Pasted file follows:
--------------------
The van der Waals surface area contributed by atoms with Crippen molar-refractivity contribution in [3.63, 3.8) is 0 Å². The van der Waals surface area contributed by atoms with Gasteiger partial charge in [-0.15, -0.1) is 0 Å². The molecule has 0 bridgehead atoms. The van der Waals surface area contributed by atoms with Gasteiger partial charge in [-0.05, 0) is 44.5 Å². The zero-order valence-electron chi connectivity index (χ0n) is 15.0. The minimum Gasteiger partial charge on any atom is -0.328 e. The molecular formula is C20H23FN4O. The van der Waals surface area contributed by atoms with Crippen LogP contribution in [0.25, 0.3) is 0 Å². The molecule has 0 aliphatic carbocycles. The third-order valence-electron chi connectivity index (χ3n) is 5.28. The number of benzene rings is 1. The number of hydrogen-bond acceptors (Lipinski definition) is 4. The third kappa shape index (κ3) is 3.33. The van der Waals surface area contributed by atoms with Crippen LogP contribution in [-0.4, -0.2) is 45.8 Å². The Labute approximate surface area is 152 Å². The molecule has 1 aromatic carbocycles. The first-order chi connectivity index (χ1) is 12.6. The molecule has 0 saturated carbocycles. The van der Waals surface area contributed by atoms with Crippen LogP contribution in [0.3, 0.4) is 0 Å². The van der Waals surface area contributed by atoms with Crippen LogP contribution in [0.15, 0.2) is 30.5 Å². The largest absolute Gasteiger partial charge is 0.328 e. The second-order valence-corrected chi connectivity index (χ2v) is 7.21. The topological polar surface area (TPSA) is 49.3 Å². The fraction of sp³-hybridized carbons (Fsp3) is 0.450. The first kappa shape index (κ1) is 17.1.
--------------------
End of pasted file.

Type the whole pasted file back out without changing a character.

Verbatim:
The van der Waals surface area contributed by atoms with Crippen molar-refractivity contribution in [3.63, 3.8) is 0 Å². The van der Waals surface area contributed by atoms with Gasteiger partial charge in [-0.15, -0.1) is 0 Å². The molecule has 0 bridgehead atoms. The van der Waals surface area contributed by atoms with Gasteiger partial charge in [-0.05, 0) is 44.5 Å². The zero-order valence-electron chi connectivity index (χ0n) is 15.0. The minimum Gasteiger partial charge on any atom is -0.328 e. The molecular formula is C20H23FN4O. The van der Waals surface area contributed by atoms with Crippen LogP contribution in [0.25, 0.3) is 0 Å². The molecule has 0 aliphatic carbocycles. The third-order valence-electron chi connectivity index (χ3n) is 5.28. The number of benzene rings is 1. The number of hydrogen-bond acceptors (Lipinski definition) is 4. The third kappa shape index (κ3) is 3.33. The van der Waals surface area contributed by atoms with Crippen LogP contribution in [-0.4, -0.2) is 45.8 Å². The Labute approximate surface area is 152 Å². The molecule has 1 aromatic carbocycles. The first-order chi connectivity index (χ1) is 12.6. The molecule has 0 saturated carbocycles. The van der Waals surface area contributed by atoms with Crippen LogP contribution in [0.3, 0.4) is 0 Å². The van der Waals surface area contributed by atoms with Crippen LogP contribution in [0.15, 0.2) is 30.5 Å². The largest absolute Gasteiger partial charge is 0.328 e. The second-order valence-corrected chi connectivity index (χ2v) is 7.21. The topological polar surface area (TPSA) is 49.3 Å². The fraction of sp³-hybridized carbons (Fsp3) is 0.450. The first kappa shape index (κ1) is 17.1.